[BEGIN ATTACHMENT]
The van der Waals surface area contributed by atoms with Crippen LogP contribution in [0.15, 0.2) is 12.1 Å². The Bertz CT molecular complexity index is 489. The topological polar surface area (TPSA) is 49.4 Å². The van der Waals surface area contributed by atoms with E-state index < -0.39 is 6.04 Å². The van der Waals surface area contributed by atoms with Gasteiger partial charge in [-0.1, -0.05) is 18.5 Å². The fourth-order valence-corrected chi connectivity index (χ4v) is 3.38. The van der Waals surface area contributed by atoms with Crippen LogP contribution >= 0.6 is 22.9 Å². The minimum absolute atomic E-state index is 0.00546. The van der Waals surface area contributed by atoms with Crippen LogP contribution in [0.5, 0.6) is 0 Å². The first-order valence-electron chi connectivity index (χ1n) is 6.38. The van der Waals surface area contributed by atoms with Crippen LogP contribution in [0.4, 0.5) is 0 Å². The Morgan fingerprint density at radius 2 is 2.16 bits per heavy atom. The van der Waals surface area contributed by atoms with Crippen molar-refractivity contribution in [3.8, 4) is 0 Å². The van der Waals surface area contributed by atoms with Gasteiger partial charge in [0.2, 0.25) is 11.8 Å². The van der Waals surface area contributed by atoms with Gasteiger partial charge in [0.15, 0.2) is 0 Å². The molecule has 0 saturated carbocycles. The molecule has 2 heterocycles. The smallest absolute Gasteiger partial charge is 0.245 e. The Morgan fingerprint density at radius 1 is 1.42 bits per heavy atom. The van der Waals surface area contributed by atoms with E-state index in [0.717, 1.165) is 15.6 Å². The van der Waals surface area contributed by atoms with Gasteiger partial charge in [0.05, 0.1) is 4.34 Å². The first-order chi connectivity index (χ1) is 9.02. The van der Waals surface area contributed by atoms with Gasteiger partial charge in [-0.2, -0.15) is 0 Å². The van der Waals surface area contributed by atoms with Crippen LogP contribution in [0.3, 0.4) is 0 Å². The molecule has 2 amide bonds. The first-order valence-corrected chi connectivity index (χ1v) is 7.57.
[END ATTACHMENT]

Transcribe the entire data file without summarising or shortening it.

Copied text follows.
The van der Waals surface area contributed by atoms with Crippen LogP contribution in [0.15, 0.2) is 12.1 Å². The Bertz CT molecular complexity index is 489. The topological polar surface area (TPSA) is 49.4 Å². The van der Waals surface area contributed by atoms with E-state index < -0.39 is 6.04 Å². The van der Waals surface area contributed by atoms with Gasteiger partial charge in [-0.1, -0.05) is 18.5 Å². The fourth-order valence-corrected chi connectivity index (χ4v) is 3.38. The van der Waals surface area contributed by atoms with Crippen LogP contribution >= 0.6 is 22.9 Å². The minimum absolute atomic E-state index is 0.00546. The van der Waals surface area contributed by atoms with Crippen LogP contribution in [0.5, 0.6) is 0 Å². The first-order valence-electron chi connectivity index (χ1n) is 6.38. The van der Waals surface area contributed by atoms with Crippen LogP contribution in [0.4, 0.5) is 0 Å². The Morgan fingerprint density at radius 2 is 2.16 bits per heavy atom. The van der Waals surface area contributed by atoms with Crippen molar-refractivity contribution in [3.8, 4) is 0 Å². The van der Waals surface area contributed by atoms with Gasteiger partial charge in [0.2, 0.25) is 11.8 Å². The van der Waals surface area contributed by atoms with Gasteiger partial charge in [0.15, 0.2) is 0 Å². The molecule has 0 saturated carbocycles. The molecule has 2 heterocycles. The smallest absolute Gasteiger partial charge is 0.245 e. The Morgan fingerprint density at radius 1 is 1.42 bits per heavy atom. The van der Waals surface area contributed by atoms with E-state index in [0.717, 1.165) is 15.6 Å². The van der Waals surface area contributed by atoms with Gasteiger partial charge in [0.05, 0.1) is 4.34 Å². The first-order chi connectivity index (χ1) is 9.02. The van der Waals surface area contributed by atoms with Gasteiger partial charge in [-0.2, -0.15) is 0 Å². The van der Waals surface area contributed by atoms with Crippen LogP contribution in [0.3, 0.4) is 0 Å². The molecule has 2 amide bonds. The first-order valence-corrected chi connectivity index (χ1v) is 7.57.